The book that I have been writing opens with a scene where the protagonist is attending a live performance of his favorite artist, when a nearby person’s cell phone rings with a digital snippet of “How Will I Know,” one of the many hits by Whitney Houston during her great career as superstar singer, a career that despite its accomplishments was still too short. I had picked that song because I always liked it.
My favorite “How Will I Know” memory takes place at Lowe’s on a Saturday morning. The song was playing over the loudspeaker, and I was trying to sing along. But Whitney’s powerful yet playful voice kept getting interrupted by the same monotoned request for someone from plumbing to report to customer service. I was on my way to complain to the disc jockey until I remembered that a very special woman in my life was waiting at home for a working shower head.
It seems like just yesterday I was riding the bus home from elementary school while “I Wanna Dance with Somebody (Who Loves Me)” played on the radio. And when Whitney sang the line “I wanna feel the heat with somebody,” I thought she was singing, “I wanna compete with somebody.” Why would you want to dance with someone (who loves you) just to compete with them? Was this a dance competition? That I could not reconcile these lyrics only raised my assessment of Whitney Houston’s and her songwriters’ art.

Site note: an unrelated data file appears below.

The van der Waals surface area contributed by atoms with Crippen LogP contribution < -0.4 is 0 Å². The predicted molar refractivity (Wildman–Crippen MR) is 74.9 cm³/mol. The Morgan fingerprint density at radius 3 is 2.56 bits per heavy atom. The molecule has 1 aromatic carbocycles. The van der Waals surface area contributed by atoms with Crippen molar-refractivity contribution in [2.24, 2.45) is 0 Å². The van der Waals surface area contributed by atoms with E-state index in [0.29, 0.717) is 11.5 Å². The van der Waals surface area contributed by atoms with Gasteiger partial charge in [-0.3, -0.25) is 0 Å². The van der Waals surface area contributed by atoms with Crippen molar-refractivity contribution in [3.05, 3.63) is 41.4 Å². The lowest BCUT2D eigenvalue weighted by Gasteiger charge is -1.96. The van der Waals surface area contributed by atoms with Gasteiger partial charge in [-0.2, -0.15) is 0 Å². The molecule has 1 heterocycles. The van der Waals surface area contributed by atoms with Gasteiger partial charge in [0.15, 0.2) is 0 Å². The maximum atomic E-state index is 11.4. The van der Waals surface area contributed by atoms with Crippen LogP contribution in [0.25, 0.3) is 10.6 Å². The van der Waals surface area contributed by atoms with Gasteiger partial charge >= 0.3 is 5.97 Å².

And I will never forget the scene in “American Psycho” when the title character plays “The Greatest Love of All” for two lady friends, and one of them says, while laughing on ecstasy-laced chardonnay, “You actually listen to Whitney Houston?” Of all the gruesome deaths in that movie, I was the least horrified by hers.
The real horrors, however, were saved for the real Whitney Houston. For all her success, and all her failures, she should have listened to the American Psycho’s interpretation of her song:
“The Greatest Love of All” is one of the best, most powerful songs ever written about self-preservation, dignity. Its universal message crosses all boundaries and instills one with the hope that it’s not too late to better ourselves.
When I came home last night and heard the shocking news, I couldn’t help but think about what this did to the beginning of my book, which I had not shown to anyone except my wife. Whether I keep the song reference in or not, I know that I will never be able to think about it the same way again. Whitney’s music and talent will outlive the tragedy of her death, but will always remind me of the sadness of a life cut short.
Rest in peace, Whitney Houston. You will be missed.